Sunday, November 21, 2010
lay a mess in my head
left a taste in my mouth
and burned holes in my bed
You put a taste in my mouth
you lay filth in my chest
now you’re running around
playing games with my guests
You left filth in my bed
let him use my cologne
and all the while im working
wearing my hands to the bone
So drown under my skin
fall into my head
maybe then you'll see
why I said what i said
Cos i worked for the meat
but you put nails in my bread
and i slaved at your feet
but you put filth in my bed
but ill build it with my own two hands
come to my house
i'll build anything you demand
and architects may laugh at us
modernists more learned and such
the neighbors they may start a fuss
about the flowers on our hutch
your mother she just might complain
say this man will bring you shame
even ask you to refrain
from being marguerite my lovely dame
i'll hide money in the back
someday we'll have a fairer shack
but a hutch and flowers's all i can give
and a hutch and flowers's all i can lose
come to my house
i'll build it with my own two hands
When you just can’t see the point
When it all feels misunderstood
And self is asked to disjoint
From the desires burning in its corpse
How do you pick a road
When all feel like means
To an end that comes too soon
How do you destroy the self
At the altar of an us
Born in the image of them
And vicodine-numb every last taste
Lost in a sea of bodies
Shamefully drawn to yours
Only drawn in mine
When answers lost at birth
Become missing pieces to a jigsaw puzzle in the clouds
And what time spent in between,
Feels retrospect wasted
Copied and pasted
To fit into the puzzle that is you me and the rest of us, and sometimes them
For what purpose no one knows
For the likes of us were taught
Very early on
That the self was something to be destroyed
At the altar that is he
Who if whispering little secrets
Is taking little notes
About matters of the flesh, yours and mine
And burning that figment
Drawn to your corpse – only drawn in mine.
Wednesday, November 17, 2010
Growing up in a country perpetually at war, sound takes on an immense social significance. You learn to tell the difference between the sound of fireworks, loud crackling sharp successions of beats in the distance, and gunshots, which sound almost the same but echo differently as the bullet breaks the sound barrier. You learn how sound has a Pavlovian affect on a society when you see mothers frantically telling their kids to stay away from windows as soon as they hear a loud thud that sounds like a car bomb. And you learn about the musicality of conflict, when you watch restlessly frustrated, politically castrated bodies swaying to the beats of a Scissor Sister’s track in a bar to drown out the noise of militia-men killing each other amidst the storm right outside. What continuously inspires me is how quickly music can generate a community around itself, a sea of individuals searching for melodies to quiet the all-too-familiar beats bouncing off the Mediterranean Sea as a warship bombs the southern district of their city, and for a lyrical cure to their social anomie, lost in the cadences separating one string of violent beats from the next.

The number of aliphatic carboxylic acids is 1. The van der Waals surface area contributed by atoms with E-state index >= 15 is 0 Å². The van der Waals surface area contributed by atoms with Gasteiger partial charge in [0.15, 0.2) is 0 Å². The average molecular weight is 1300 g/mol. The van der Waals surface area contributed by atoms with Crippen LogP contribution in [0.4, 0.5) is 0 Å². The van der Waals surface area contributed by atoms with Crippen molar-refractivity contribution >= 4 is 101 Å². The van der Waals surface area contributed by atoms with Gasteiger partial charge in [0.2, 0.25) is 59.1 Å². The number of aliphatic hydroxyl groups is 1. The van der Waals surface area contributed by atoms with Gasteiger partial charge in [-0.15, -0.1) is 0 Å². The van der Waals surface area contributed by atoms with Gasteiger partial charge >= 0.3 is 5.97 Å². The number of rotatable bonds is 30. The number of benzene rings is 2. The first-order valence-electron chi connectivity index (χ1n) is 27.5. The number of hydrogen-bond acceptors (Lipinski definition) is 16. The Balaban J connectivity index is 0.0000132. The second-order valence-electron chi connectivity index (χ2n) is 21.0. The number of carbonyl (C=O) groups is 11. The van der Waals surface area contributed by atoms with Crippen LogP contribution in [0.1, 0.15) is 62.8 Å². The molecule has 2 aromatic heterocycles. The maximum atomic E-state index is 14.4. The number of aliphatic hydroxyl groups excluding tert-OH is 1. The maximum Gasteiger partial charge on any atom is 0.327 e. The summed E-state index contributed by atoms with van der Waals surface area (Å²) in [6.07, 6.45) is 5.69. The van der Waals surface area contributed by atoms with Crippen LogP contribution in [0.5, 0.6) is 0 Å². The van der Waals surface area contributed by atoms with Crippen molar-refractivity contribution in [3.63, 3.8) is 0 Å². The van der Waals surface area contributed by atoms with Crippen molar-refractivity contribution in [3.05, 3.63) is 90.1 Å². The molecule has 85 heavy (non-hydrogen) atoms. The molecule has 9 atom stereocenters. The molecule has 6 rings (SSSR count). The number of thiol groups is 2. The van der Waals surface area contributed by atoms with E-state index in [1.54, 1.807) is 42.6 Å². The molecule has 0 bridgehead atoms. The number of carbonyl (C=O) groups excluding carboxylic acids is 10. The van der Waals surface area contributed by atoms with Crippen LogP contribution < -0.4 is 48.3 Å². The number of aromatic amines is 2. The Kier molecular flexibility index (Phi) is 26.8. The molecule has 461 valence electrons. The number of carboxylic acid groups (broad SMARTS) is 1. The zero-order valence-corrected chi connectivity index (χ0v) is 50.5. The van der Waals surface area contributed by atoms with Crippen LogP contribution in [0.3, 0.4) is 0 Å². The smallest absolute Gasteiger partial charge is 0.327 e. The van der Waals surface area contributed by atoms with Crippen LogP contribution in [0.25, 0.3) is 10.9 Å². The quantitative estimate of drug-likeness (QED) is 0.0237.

Growing up in a conservative Muslim family, my aunt often told me that singing would result in my eternal damnation. I sang anyway. Music for me is that moment of confrontation with your family, when you discover Nietzche in freshman year listening to The Doors, when you fall in love for the first time listening to Aretha Franklin, when you find out about social justice listening to Tracy Chapman, and when you realize that a completely foreign sound emanating from the speakers of an old stereo can offer you the comfort of knowing that you are not alone in a city where mosques and churches compete to make the loudest sounds, trying to colonize the urban sound-scape of a post-war nation. It is that moment of self-realization that happens when you listen to Bob Dylan’s “Blowing in the wind” at five in the morning while watching the sunrise after a long night of crying over existential angst. It is the intellectual ecstasy of the death of the author in the fragmented meanings of Kurt Cobaine’s lyrics, the fuel for youthful rebellion listening to Patti Smith’s Gloria, and the sensitivity of gender performance separating the emotional Abdul-Halim Hafez’s westernized ballads, from Abdul-Wahhab’s stern adherence to oriental modes and scales.
Saturday, November 6, 2010
the rhetoric of identity is imported.
so is this blog.
so are my clothes.
so are yours.
why is my identity an issue. i just want to get married.
minus the historical progress of society.
maybe there's power in playing other.
i feel like i belong to another war.
im not one for novelty.
i just dont feel like i think they did.
the ones before.
someday media power will be the solution.
and the war will be over.
salamat min lubnanabad.